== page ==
Inside Africa

UN: Half of world’s population growth is likely to occur in Africa

Story highlights

A new report predicts the world's population will hit a staggering 9.8 billion by 2050

Fertility rates are dropping globally but remain high in Africa

Nine countries will contribute to more than half of the world's population growth, and five are on the African continent

CNN  — 

Nigeria will overtake the United States to become the third-most populous country in the world by 2050, according to a United Nations report.

Currently the seventh-most populous country in the world, the West African nation is projected to surpass the 300 million people mark by 2050, according to The World Population Prospects 2017.

The report predicted that the world population will hit a staggering 9.8 billion by 2050, and forecasted that over half of the expected growth between 2017 and 2050 is likely to occur in Africa.

Here are five African countries that will contribute the most to the world’s population growth.


A view of multi-story buildings in Lagos, Nigeria's commercial capital.

With an estimated population of more than 180 million people, Nigeria experienced annual population growth of about 2.7% between 2010 and 2015, according to the UN.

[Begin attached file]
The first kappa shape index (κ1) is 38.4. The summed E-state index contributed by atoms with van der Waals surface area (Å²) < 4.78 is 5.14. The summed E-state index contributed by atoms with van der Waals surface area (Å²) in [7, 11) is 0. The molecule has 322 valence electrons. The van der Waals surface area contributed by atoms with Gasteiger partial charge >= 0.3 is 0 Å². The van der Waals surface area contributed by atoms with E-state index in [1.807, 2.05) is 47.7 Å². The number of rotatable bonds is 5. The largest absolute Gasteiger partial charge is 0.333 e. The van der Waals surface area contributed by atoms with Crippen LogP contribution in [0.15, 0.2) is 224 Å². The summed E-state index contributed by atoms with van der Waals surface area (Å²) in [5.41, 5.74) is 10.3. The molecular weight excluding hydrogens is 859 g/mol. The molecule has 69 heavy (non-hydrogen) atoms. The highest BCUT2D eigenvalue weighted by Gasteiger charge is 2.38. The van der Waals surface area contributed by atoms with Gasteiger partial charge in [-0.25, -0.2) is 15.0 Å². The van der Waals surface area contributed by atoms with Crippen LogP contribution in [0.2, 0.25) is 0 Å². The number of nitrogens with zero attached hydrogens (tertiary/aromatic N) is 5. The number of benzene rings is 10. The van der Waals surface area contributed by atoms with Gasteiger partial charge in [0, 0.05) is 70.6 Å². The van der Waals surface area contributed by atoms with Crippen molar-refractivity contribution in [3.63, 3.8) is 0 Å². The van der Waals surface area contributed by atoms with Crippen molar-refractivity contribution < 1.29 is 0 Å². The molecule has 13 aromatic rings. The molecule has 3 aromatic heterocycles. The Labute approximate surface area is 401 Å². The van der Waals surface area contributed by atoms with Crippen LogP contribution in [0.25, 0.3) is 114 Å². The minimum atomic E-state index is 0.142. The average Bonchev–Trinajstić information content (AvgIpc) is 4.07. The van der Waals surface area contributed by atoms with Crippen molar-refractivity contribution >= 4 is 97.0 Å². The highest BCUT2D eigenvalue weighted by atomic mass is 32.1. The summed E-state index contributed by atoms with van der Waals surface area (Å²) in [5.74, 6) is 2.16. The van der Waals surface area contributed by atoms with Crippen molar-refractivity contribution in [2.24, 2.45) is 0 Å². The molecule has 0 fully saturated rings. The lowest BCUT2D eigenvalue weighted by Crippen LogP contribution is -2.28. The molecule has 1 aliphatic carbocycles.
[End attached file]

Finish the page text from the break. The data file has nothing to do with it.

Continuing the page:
Nigeria's population in numbers

Current population: 187 million (2016) Population by 2050: over 300 millionLargest city: Lagos- between 17.5 and 21 million residents

High fertility rates, high infant mortality rates and the cultural value of large families have all been cited as factors driving Nigeria’s population boom.

Home to four of the world’s fastest-growing cities, it has been described as an economic powerhouse. However, there are fears that such an increase in population could cripple Nigeria’s already inadequate infrastructure.

The Democratic Republic of Congo

 A view of Kinshasa city

The Democratic Republic of Congo population in numbers

Current population: 79.8 millionPopulation by 2050: 214 million Largest city: Kinshasha 7.8 million residents

The Democratic Republic of Congo is the largest country in Francophone Africa, with annual population growth of 3.2%. As in Nigeria, Tanzania, Uganda and Afghanistan, high fertility levels have contributed to the country’s population increase. The fertility rate in 2016 was 4.53 births per woman.

The country’s capital, Kinshasa, has the third-largest urban agglomeration on the continent and is predicted to add more than six million people to its population by 2025, cementing its status as an African mega-city.